The camel is now seldom or never found in a wild state. In those parts of Asia and Africa where it is common, it is as much domesticated as the horse with ourselves, and performs all the services that the horse can render, and many others peculiar to itself besides. As a beast of burden it has great power of endurance, and most of the larger species carry.with ease a thousand or twelve hundred pounds. There is a smaller kind that differs from the ordinary camel, just as the slender but swift racehorse differs from the huge and powerful cart-horse that drags behind it a well-loaded railway dray. This is called the dromedary, and is usually employed for its swiftness. It ean carry but a small burden, but it can perform a journey of over six hundred miles in four or five days with ease.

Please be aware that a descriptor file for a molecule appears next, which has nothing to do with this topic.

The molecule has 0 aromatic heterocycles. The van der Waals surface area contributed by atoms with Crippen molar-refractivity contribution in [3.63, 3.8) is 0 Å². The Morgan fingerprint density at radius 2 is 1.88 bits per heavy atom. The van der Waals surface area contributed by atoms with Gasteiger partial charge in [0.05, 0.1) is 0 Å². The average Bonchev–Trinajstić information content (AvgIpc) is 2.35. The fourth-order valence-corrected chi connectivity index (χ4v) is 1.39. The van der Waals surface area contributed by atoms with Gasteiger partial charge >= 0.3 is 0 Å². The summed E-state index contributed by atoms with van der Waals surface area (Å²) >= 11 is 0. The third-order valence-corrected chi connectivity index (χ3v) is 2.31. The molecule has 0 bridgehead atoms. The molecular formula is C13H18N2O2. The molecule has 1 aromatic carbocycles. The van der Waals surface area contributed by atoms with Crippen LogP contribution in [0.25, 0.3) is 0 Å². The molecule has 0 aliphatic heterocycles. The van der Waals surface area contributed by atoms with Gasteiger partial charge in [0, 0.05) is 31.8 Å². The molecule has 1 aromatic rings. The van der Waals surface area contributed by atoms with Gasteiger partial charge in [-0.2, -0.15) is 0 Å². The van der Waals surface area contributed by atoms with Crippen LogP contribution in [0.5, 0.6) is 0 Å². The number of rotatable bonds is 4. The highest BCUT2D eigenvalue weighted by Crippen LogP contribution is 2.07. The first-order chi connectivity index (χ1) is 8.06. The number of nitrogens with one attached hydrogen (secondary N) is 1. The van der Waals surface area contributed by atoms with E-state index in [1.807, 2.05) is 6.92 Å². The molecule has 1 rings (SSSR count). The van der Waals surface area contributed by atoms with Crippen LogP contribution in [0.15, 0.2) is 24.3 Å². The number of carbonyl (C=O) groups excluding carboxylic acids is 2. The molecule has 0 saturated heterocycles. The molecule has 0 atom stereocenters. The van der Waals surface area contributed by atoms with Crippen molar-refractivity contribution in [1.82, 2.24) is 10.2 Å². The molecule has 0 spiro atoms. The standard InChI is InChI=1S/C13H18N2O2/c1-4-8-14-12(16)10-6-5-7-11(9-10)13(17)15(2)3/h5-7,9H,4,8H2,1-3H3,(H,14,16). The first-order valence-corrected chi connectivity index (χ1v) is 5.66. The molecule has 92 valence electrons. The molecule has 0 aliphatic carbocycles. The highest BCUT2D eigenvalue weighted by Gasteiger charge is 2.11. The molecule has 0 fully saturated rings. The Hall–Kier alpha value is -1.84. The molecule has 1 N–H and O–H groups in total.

The camel is of great value, because it can so easily cross those vast deserts that abound in Africa and Asia. On these deserts the rain never falls, and the drops of the dew are never seen, and vegetation is either totally unknown, or is of a very scanty character. For hundreds of miles it is one vast unchanging sea of burning sand. But the camel has powers by which the deserts may be traversed, and is as plainly made for the purpose of crossing these pathless wastes as the eye was made for seeing. It has natural powers of storage for both food and water of the most surprising kind. The large hunch on its back may present to the eye unused to it an unsightly appearance, but its great practical value more than makes up for any apparent blemish to its beauty. It is a store of fat accumulated by feeding at ease in fruitful pastures, from which the animal draws when on its long and tedious journey. For weeks at a time it has to subsist on “short commons," and the hump ekes out the scanty supply of food, and supplies all the nutriment required. When starting on one of its long journeys this hump is very large and full; at the end it is nearly exhausted, and it is only by rest and abundant food that the animal can recover its proper condition again. But it has the power of storing water as well as food. Its stomach is so constituted as to guard against the perils of drought. Over and above the usual complicated arrangements common to all animals that chew the cud, there is a compartment fitted up with cells capable of holding a provision of water ample enough to last six days or more, and from which the animal draws its daily supplies. The merchantmen have often saved their own lives in the desert, when water has been inaccessible, by killing one of their camels and obtaining the water which they well knew the animal had preserved for a time of need. On account of these peculiar and valuable properties, and from the fact that it is only by its means that merchandise can be transported across the Vist oceans of sand, the camel is poetically called as the ship of the desert.”